The news just broke about the reported suicide of Robin Williams. A suck of my breath as I heard it invade my mother’s watching of the evening news. A dragging of my computer back out. I had not turned it off. I’d started a post and it wasn’t right. I was regrouping. CNN? Nothing. The evening news must be wrong. Unfortunately it wouldn’t be the first time the mainstream media was wrong. Glad I didn’t take Brian Williams at his word. Let me Google though. One source showed up. Hadn’t heard of it. Looked at Twitter. There were a few voices but I had seen fake celeb deaths before. Google again. Oh. Damn. Not fake.
Before I get to rambling about Robin Williams, let me say I admire the fact that his family, the emergency staff, and so on, managed to keep a lid on the news for long enough that the publicist could release a statement, his wife could prepare a statement, and presumably, his children were notified. It wasn’t on TMZ while young children were still screaming for daddy as they rolled the stretcher out.
Back to Robin Williams, like everyone my age, my life was tattooed by Mork, first on Happy Days and then on Mork and Mindy. He became a star about the same time I was dipping into getting the jokes in stand up. Robin Williams threaded into and out of my life for the rest of his life. A movie, a late night tv show appearance when my husband was away, late night tv as I nursed my babies, another movie, daytime talk shows, and of course, last year I watched The Crazy Ones.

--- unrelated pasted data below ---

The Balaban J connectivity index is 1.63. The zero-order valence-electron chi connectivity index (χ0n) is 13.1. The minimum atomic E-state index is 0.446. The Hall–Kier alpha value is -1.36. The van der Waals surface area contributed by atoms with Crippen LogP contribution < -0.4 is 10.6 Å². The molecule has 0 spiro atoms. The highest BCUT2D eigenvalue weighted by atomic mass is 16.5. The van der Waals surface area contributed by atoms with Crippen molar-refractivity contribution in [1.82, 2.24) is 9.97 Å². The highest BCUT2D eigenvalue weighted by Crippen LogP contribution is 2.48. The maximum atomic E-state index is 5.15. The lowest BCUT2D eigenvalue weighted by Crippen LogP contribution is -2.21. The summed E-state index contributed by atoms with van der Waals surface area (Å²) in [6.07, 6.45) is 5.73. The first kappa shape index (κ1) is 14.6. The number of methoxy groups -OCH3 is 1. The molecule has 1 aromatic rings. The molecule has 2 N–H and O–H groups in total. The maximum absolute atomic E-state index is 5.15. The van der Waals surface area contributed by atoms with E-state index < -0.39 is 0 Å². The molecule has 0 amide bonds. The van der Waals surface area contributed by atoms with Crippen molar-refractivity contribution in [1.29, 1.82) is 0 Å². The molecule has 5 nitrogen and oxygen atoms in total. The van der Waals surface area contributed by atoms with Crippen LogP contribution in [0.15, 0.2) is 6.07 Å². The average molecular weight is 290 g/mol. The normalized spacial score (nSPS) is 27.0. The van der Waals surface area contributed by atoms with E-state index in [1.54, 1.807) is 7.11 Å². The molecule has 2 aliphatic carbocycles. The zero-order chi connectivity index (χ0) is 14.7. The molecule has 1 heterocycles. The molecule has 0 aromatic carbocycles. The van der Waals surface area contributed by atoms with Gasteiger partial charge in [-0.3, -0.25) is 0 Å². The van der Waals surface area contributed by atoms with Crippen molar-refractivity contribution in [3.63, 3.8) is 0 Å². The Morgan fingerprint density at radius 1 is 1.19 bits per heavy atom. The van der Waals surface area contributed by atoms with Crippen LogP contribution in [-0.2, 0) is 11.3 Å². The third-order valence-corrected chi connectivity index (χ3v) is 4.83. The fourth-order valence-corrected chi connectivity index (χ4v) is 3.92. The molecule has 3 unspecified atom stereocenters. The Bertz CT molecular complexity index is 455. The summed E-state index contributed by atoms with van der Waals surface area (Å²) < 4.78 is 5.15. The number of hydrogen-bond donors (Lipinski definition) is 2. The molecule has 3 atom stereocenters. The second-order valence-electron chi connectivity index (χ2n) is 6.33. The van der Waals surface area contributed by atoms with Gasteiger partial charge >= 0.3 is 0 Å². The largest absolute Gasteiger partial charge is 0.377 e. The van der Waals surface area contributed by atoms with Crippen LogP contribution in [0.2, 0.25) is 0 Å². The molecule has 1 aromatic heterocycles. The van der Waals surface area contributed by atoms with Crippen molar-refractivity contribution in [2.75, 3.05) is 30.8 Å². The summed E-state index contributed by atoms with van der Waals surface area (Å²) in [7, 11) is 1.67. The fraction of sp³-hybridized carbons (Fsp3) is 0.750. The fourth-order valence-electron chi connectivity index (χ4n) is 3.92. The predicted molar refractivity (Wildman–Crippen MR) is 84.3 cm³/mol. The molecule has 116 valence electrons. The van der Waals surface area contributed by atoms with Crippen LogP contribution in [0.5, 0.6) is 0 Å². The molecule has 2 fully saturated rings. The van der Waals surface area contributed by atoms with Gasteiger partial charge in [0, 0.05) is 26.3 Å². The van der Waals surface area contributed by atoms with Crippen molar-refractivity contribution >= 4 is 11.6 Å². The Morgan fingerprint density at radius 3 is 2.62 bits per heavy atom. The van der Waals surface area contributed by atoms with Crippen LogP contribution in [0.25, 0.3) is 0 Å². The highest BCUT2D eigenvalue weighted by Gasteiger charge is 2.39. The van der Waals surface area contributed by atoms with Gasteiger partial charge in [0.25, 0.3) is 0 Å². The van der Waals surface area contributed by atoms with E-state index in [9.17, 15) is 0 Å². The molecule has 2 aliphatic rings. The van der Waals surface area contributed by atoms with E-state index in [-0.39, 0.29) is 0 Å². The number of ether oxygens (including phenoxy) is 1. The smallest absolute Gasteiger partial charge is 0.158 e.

Watching The Crazy Ones, I remembered all those days and nights with the tv as company. I remembered the manic energy. I watched as Robin once again showed the kind of wall-bouncing energy of the same sort that tends to get me THE LOOK from my family and friends. I watched the frailty as well. Magnificent. A sit-com that was really a sit-com. But it was more. And as I watched a show set in Chicago, I started to think of the ways I could accidentally run into Robin Williams. I’ve got a drama geek child who attends Piven, for example. Robin and Jeremy Piven know each other. Dramatic child is dramatic. And funny. What if?
And I realized I would babble. I realized that as much as Robin Williams made me laugh and brought me to tears, he scared me. Was he dancing as fast as he could? Would he miss a step? What would that mean for my eccentricities? Would it mean anything?What would I see in those eyes close up?
After all, I never have had a drug or alcohol problem. No hospitalizations for depression.In fact, when concerned about depression, the doctors then smile and say “No, you aren’t depressed.” So why the fear? Why did seeing Robin Williams, a man I admired, a man that was such a part of so many domestic moments in my life scare me?
Perhaps because my heart knew it isn’t something outgrown. Perhaps because seeing that you aren’t out of danger once you are out of high school or make it past 27 or go to rehab and then stay sober for years after is frightening. It means you can’t stop worrying about the ones you love. It means you can’t trust that you are fine. It means that you can’t believe that all the genius madness is safe. That it is just a laugh, a cry, pretend.
So here I sit, just one more piece of breaking news when all the news seems “breaking” and I just want to hide far away from it all.